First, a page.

Enzymatic control is another factor that exhibits regulatory characteristics. Enzymes are integral in the process of leukotriene biosynthesis.The amount and presence of specific enzymes not only controls the initial production of leukotrienes but the differentiation reactions as well. Since the production of leukotrienes depends critically on the availibility of free arachidonic acid, the initially important enzyme is a phospholipase. The specific one responsible is phospholipase A2. This enzyme acts directly on phospholipids contained in the membrane and the result is a release of arachidonic acid [5]. The next couple of enzymes are all catalysts along the leukotriene pathway. They are accountable for the production of the principal leukotriene as well as the transformations into its derivatives. The first enzyme of the pathway is 5-lipoxygenase. Due to the fact that it participates in the beginning steps of the reaction process, the route of leukotriene synthesis is usually referred to as the 5-lipoxygenase pathway. This enzyme's main role is to catalyze the insertion of molecular oxygen into the five carbon of arachidonic acid, thus turning arachidonic acid into 5-HPETE (5S-hydroperoxy-6,8-trans-11,14-cis-eicosatetraenoic acid) and eventually producing the unstable epoxide Leukotriene A4 [2]. The next activated enzyme is LTA4 hydrolase. It's job is to catalyze the hydrolysis of Leukotriene A4 to Leukotriene B4. A reaction that can happen simultaneously is the production of Leukotriene C4 by means of Leukotriene A4 and reduced glutathione being catalyzed by LTC4 synthase enzyme, which is a member of the family of glutathione-S-transferases. The enzyme, g-glutamyl transferase, catalyzes the reaction from Leukotriene C4 to Leukotriene D4 and dipeptidase pushes Leukotriene D4 to Leukotriene E4. A visual picture of the enzymes and their place in the 5-lipoxygenase pathway is available.The role of these enzymes in the control and regulation of leukotrienes can basically be summarized by noting that the formation of the various leukotrienes are dependent on the amount of the enzyme and which particular one is present. By inhibiting lipoxygenase enzymes, a reduction of leukocyte accumulation will occur.

Pharmacologic Agents

A popular and growing external factor of the regulation and control of leukotrienes involves pharmacologic agents. Few problems in the fields of medicinal chemistry or pharmacology provide as much interest as developing selective antagonists for recently discovered agonists. Antagonistic compounds are useful in that they have the ability to lend insight on the physiological and pathological happenings involving the agonist, which for our purposes, of course, will be leukotrienes. The primary target area for pharmacologic control is the production process, namely the 5-lipoxygenase pathway [1]. Compounds that tend to either activate or inhibit certain functions of leukotrienes are also popular interests of research. One group of inhibitors focuses on attempting to suppress phospholipase A2 from executing its function of producing arachidonic acid and therefore terminating the initial step of leukotriene synthesis. Anti-inflammatory compounds are predominantly noticed to be antagonists of receptor sites. These compounds usually cause interference between the interactions of enzymes and activating proteins. The potential areas for possible inhibition besides the lipoxygenase pathway are the accesory protein (FLAP), LTA4 hydrolase for the nonpeptidyl leukotrienes or LTC4 synthase for the peptidyl leukotrienes [5]. Although only initial studies and tests have been performed on the developments of pharmacologic agents related to leukotrienes and we have yet to derive a stable compound that functions efficiently and consistently, the foundation for future exploration has been formed. Some examples of possible antagonists are acetophenone derivatives, fused nitrogen heterocycles, and imidodisulfamides.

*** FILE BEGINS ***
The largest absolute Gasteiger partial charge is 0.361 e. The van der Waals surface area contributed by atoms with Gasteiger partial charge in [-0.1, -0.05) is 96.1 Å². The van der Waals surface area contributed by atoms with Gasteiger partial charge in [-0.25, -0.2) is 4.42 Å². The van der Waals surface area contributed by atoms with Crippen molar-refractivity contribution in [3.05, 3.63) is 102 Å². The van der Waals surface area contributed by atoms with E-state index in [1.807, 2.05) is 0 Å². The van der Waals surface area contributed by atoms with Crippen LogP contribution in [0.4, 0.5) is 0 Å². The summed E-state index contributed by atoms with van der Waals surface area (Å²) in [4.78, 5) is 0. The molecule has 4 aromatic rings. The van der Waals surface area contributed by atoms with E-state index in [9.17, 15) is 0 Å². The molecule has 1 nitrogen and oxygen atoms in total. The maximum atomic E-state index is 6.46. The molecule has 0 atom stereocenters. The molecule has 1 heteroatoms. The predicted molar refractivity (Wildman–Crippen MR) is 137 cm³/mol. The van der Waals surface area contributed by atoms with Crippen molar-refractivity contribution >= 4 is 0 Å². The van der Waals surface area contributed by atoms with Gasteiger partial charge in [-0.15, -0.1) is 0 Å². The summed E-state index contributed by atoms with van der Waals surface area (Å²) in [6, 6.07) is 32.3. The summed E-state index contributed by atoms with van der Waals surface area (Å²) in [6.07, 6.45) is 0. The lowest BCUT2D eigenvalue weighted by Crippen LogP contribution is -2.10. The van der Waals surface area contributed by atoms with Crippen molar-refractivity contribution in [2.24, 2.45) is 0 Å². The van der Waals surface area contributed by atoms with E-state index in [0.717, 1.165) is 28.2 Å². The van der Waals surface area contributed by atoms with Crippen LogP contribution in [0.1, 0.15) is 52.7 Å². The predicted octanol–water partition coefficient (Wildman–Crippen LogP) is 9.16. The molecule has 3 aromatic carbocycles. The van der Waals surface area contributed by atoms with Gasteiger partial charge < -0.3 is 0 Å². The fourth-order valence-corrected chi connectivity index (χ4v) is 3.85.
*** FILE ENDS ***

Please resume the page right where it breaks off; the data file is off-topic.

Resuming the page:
In conclusion, although the physiological functions of leukotrienes are known and insights concerning the regulation and control have accumulated, the information stage relating to this subject is relatively immature. There is very little known about the molecular actions of leukotrienes pertaining to their functions and regulation and control. Clinical trials are continuing to produce novel information regularly. Many pharmacologic studies of various compounds remain in the experimental stages without any present conclusive data. Due to their participation in various biological actions, leukotrienes have become a popular and interesting topic of research but only in time will we be able to conclusively view their full functions and characteristics.